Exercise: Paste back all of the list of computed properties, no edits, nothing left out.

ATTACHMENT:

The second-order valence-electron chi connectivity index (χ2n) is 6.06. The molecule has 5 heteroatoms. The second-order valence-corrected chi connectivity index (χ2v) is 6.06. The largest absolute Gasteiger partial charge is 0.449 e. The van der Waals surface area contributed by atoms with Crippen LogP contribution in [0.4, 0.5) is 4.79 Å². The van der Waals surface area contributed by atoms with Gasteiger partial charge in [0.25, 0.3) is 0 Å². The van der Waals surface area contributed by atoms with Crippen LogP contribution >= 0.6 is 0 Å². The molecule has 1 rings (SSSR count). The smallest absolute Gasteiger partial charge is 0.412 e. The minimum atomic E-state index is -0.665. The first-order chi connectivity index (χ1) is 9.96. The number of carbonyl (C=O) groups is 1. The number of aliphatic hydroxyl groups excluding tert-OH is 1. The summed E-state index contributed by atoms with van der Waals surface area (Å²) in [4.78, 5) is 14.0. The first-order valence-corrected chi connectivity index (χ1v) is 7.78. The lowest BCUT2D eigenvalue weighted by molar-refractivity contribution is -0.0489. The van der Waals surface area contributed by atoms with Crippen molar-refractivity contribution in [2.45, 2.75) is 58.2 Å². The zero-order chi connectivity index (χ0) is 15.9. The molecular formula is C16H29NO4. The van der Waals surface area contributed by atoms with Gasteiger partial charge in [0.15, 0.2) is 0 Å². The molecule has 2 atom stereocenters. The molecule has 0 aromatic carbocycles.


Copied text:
The second-order valence-electron chi connectivity index (χ2n) is 6.06. The molecule has 5 heteroatoms. The second-order valence-corrected chi connectivity index (χ2v) is 6.06. The largest absolute Gasteiger partial charge is 0.449 e. The van der Waals surface area contributed by atoms with Crippen LogP contribution in [0.4, 0.5) is 4.79 Å². The van der Waals surface area contributed by atoms with Gasteiger partial charge in [0.25, 0.3) is 0 Å². The van der Waals surface area contributed by atoms with Crippen LogP contribution >= 0.6 is 0 Å². The molecule has 1 rings (SSSR count). The smallest absolute Gasteiger partial charge is 0.412 e. The minimum atomic E-state index is -0.665. The first-order chi connectivity index (χ1) is 9.96. The number of carbonyl (C=O) groups is 1. The number of aliphatic hydroxyl groups excluding tert-OH is 1. The summed E-state index contributed by atoms with van der Waals surface area (Å²) in [4.78, 5) is 14.0. The first-order valence-corrected chi connectivity index (χ1v) is 7.78. The lowest BCUT2D eigenvalue weighted by molar-refractivity contribution is -0.0489. The van der Waals surface area contributed by atoms with Crippen molar-refractivity contribution in [2.45, 2.75) is 58.2 Å². The zero-order chi connectivity index (χ0) is 15.9. The molecular formula is C16H29NO4. The van der Waals surface area contributed by atoms with Gasteiger partial charge in [0.15, 0.2) is 0 Å². The molecule has 2 atom stereocenters. The molecule has 0 aromatic carbocycles.